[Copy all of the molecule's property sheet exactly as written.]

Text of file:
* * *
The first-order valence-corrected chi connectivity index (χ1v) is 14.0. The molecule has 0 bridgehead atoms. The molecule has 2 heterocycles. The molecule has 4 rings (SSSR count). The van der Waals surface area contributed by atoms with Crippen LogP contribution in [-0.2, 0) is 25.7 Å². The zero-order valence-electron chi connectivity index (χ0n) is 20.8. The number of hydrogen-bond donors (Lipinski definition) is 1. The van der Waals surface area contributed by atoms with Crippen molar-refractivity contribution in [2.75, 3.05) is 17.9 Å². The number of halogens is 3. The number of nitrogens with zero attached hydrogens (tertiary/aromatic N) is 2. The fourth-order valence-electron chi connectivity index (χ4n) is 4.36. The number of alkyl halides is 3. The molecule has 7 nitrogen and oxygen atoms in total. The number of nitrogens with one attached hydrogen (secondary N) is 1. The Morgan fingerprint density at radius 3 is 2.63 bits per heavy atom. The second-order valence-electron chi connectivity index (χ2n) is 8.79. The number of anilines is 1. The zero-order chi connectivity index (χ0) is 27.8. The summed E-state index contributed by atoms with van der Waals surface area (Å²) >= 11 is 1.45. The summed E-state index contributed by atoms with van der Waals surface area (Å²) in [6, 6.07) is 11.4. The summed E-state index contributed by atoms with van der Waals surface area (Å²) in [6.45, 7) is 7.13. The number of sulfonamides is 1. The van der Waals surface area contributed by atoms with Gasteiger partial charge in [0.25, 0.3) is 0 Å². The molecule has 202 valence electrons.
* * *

The first-order valence-corrected chi connectivity index (χ1v) is 14.0. The molecule has 0 bridgehead atoms. The molecule has 2 heterocycles. The molecule has 4 rings (SSSR count). The van der Waals surface area contributed by atoms with Crippen LogP contribution in [-0.2, 0) is 25.7 Å². The zero-order valence-electron chi connectivity index (χ0n) is 20.8. The number of hydrogen-bond donors (Lipinski definition) is 1. The van der Waals surface area contributed by atoms with Crippen molar-refractivity contribution in [2.75, 3.05) is 17.9 Å². The number of halogens is 3. The number of nitrogens with zero attached hydrogens (tertiary/aromatic N) is 2. The fourth-order valence-electron chi connectivity index (χ4n) is 4.36. The number of alkyl halides is 3. The molecule has 7 nitrogen and oxygen atoms in total. The number of nitrogens with one attached hydrogen (secondary N) is 1. The Morgan fingerprint density at radius 3 is 2.63 bits per heavy atom. The second-order valence-electron chi connectivity index (χ2n) is 8.79. The number of anilines is 1. The zero-order chi connectivity index (χ0) is 27.8. The summed E-state index contributed by atoms with van der Waals surface area (Å²) >= 11 is 1.45. The summed E-state index contributed by atoms with van der Waals surface area (Å²) in [6, 6.07) is 11.4. The summed E-state index contributed by atoms with van der Waals surface area (Å²) in [6.45, 7) is 7.13. The number of sulfonamides is 1. The van der Waals surface area contributed by atoms with Gasteiger partial charge in [0.25, 0.3) is 0 Å². The molecule has 202 valence electrons.